Friday, 1 October 2010

Home improvements vs code improvements

So I've been a bit of a DIY guru at the moment and managed to get a few rooms from our flat refurbished. Surprisingly it's not that interesting when you're painting a wall (slightly better than watching it dry) and my mind started to wander about similarities with how we approach home improvements and how we can approach code improvements.

Yeah ok bear with me this might all be rubbish you can blame it on an access of paint thinning fumes. These are in no particular order but hopeful someone can appreciate what I'm try to say here:

1. Plan it and do it

So I figured I'd hit the bathroom first... probably the hardest of the 3 rooms I was doing and also the one with the most work. But the number one reason to do the bathroom - I had to get it done. The spare rooms could wait but was no way we could last any longer with a crappy shower and toilet (no pun intended).

Comparison? Whenever our dev team is handed a problem we always break things down into features and prioritise them in order of value - what can't we live without? If we nail this feature will it set us up nicely for the next one?

Team discussions around features are generally pretty short, same with DIY - discuss, plan and give it a go. No messing. You'll soon realise the plan is flawed or the tools you are using don't work.

If that is the case - stop. Don't waste any more time. Catch up with your team and think of a better way to produce the feature.

2. It's all in the preparation

I can't believe how often this was said to me by other people who were lending me a hand - "Make sure you sand that down before you paint it", "If you want a good finish make sure the prep is done well first". And they were right.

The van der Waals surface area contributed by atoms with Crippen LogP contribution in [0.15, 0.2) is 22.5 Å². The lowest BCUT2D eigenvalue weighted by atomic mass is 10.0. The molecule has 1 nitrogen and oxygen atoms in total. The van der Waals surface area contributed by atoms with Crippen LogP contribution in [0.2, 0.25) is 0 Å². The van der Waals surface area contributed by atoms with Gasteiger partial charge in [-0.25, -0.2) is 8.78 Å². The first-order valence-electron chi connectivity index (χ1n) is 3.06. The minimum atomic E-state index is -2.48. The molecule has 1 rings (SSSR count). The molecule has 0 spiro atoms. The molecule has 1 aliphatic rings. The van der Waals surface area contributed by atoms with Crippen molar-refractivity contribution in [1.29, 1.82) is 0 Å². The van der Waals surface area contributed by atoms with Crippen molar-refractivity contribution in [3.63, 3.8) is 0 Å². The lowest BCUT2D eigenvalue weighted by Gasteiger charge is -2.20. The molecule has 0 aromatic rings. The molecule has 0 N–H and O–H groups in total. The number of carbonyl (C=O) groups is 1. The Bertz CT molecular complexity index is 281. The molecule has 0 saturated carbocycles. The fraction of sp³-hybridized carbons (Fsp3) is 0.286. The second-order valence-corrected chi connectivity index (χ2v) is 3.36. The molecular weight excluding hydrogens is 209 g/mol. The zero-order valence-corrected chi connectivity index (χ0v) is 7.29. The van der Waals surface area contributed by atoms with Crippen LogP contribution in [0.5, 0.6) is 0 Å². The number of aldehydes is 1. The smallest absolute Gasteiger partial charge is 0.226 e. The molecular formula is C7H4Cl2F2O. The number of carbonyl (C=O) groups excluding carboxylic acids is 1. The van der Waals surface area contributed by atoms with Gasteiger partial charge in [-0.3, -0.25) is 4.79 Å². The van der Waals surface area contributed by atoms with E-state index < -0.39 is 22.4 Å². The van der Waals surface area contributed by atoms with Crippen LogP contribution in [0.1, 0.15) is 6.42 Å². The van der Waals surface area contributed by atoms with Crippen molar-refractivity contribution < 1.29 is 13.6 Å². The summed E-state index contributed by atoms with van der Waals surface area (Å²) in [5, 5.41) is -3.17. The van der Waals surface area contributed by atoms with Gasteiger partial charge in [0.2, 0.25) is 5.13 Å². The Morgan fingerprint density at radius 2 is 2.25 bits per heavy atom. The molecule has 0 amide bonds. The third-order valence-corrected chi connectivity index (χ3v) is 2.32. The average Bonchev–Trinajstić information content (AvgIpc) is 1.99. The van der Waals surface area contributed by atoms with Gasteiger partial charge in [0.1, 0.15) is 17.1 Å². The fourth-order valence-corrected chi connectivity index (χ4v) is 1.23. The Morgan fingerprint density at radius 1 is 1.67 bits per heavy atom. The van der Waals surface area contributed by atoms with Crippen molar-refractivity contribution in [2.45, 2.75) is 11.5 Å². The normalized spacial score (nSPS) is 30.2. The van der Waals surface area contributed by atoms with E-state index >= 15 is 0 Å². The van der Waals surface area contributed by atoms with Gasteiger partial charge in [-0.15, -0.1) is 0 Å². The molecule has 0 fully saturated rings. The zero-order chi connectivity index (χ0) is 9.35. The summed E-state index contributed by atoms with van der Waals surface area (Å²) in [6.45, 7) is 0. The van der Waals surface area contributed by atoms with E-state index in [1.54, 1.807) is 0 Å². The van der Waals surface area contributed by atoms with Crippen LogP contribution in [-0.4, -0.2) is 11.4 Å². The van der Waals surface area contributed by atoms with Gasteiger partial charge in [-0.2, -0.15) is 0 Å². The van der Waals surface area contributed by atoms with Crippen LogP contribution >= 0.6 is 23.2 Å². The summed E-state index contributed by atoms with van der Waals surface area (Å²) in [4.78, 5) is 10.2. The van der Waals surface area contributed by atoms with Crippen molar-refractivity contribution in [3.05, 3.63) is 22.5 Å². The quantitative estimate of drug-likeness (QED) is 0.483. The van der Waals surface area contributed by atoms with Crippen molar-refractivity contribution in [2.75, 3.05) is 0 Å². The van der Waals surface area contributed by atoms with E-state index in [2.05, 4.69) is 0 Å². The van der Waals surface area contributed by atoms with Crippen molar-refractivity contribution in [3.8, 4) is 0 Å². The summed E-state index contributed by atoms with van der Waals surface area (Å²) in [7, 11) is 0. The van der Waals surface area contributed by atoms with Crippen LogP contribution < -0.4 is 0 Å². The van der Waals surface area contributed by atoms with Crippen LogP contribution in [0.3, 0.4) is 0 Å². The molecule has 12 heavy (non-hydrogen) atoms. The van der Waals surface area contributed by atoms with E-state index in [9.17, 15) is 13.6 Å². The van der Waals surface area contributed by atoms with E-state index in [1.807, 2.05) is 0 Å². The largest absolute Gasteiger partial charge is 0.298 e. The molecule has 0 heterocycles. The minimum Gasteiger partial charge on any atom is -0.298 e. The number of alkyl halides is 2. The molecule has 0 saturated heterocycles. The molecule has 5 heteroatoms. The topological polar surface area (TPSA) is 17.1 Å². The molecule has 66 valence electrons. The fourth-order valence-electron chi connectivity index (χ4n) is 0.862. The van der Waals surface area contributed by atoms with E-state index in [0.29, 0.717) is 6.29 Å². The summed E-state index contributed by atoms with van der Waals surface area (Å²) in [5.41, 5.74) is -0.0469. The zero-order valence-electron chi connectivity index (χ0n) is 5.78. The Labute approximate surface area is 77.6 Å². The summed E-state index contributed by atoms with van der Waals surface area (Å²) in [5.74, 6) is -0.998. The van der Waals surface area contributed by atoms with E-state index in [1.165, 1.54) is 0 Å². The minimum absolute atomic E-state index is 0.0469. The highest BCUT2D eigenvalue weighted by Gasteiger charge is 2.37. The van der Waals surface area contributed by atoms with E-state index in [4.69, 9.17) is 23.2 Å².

I see acceptance and unit tests as preparation for a feature. If you want a good 'finish' get the tests down first. In development there are times when we don't know how to test or even how we're going to solve a problem. That's ok, spike some code and get things straight but as soon as you can make sure you revisit and plug in the tests.

3. Look to improve

The reason I was so busy trying to fix our flat up was because I let things slip - the equivalent of technical debt I guess. Had I kept on top of things while I lived there I wouldn't have had to refurb 3 rooms in one hit.

Same with code - don't let that technical debt build up, tidy as you go. It's very rare a dev team is allowed free reign to clear technical debt so let's be up front and if we see something we can fix, fix it. This does come with a big but... BUT make sure any refactoring or improvements are fully tested ideally with acceptance as well as unit tests. Ensure you are improving code and not causing more issues for someone else.

4. Use external sources

The really bad thing about home improvement is the cost. Wow it's expensive. So I tried to do as much as I could myself but there were things that I just couldn't do. Plastering and plumbing for example. Nightmare - so I gave the job to someone who knew how to do it properly.

Going back to code, is there something that can do this feature better than you can? I'm reminded of companies who build their own CMS or blogging system. Why? Use Drupal, Wordpress, Blogger or any other application that has a good reputation within that area.

Don't be afraid to use an expert if it's quicker, cheaper or just a real a bitch to do yourself.

5. ALWAYS add value

Whenever a feature is discussed ask the question:

'What's the best result we can achieve for the least amount of time and money'

That's the reason we look after our property so why should code be any different. I'm no property expert but I'm pretty sure the amount of time and money I put into our home improvements means the value of our property has increased.

Can we always say the same about the features we produce?

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